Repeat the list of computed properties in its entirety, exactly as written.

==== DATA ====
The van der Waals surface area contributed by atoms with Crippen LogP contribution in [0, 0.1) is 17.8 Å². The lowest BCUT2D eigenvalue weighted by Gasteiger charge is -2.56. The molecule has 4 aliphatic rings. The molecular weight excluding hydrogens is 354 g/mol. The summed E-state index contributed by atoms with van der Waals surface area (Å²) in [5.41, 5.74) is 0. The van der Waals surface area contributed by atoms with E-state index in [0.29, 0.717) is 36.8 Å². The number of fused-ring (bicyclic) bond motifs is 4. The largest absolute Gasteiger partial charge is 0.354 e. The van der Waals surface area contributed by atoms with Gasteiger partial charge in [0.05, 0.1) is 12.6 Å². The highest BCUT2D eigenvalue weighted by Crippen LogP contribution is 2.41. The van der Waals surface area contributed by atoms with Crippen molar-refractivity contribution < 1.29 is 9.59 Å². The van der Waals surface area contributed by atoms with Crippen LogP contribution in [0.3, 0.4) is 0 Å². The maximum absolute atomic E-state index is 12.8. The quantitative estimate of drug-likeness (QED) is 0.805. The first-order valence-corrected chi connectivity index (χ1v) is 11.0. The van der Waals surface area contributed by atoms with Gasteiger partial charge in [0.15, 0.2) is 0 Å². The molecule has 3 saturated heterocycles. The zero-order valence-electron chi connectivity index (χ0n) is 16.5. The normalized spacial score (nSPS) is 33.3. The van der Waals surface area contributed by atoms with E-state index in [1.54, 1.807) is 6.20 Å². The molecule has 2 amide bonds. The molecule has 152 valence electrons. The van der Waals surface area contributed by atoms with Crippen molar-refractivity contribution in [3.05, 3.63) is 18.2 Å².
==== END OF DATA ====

The van der Waals surface area contributed by atoms with Crippen LogP contribution in [0, 0.1) is 17.8 Å². The lowest BCUT2D eigenvalue weighted by Gasteiger charge is -2.56. The molecule has 4 aliphatic rings. The molecular weight excluding hydrogens is 354 g/mol. The summed E-state index contributed by atoms with van der Waals surface area (Å²) in [5.41, 5.74) is 0. The van der Waals surface area contributed by atoms with E-state index in [0.29, 0.717) is 36.8 Å². The number of fused-ring (bicyclic) bond motifs is 4. The largest absolute Gasteiger partial charge is 0.354 e. The van der Waals surface area contributed by atoms with Gasteiger partial charge in [0.05, 0.1) is 12.6 Å². The highest BCUT2D eigenvalue weighted by Crippen LogP contribution is 2.41. The van der Waals surface area contributed by atoms with Crippen molar-refractivity contribution < 1.29 is 9.59 Å². The van der Waals surface area contributed by atoms with Crippen LogP contribution in [0.3, 0.4) is 0 Å². The maximum absolute atomic E-state index is 12.8. The quantitative estimate of drug-likeness (QED) is 0.805. The first-order valence-corrected chi connectivity index (χ1v) is 11.0. The van der Waals surface area contributed by atoms with Gasteiger partial charge in [0.15, 0.2) is 0 Å². The molecule has 3 saturated heterocycles. The zero-order valence-electron chi connectivity index (χ0n) is 16.5. The normalized spacial score (nSPS) is 33.3. The van der Waals surface area contributed by atoms with E-state index in [1.54, 1.807) is 6.20 Å². The molecule has 2 amide bonds. The molecule has 152 valence electrons. The van der Waals surface area contributed by atoms with Crippen molar-refractivity contribution in [3.05, 3.63) is 18.2 Å².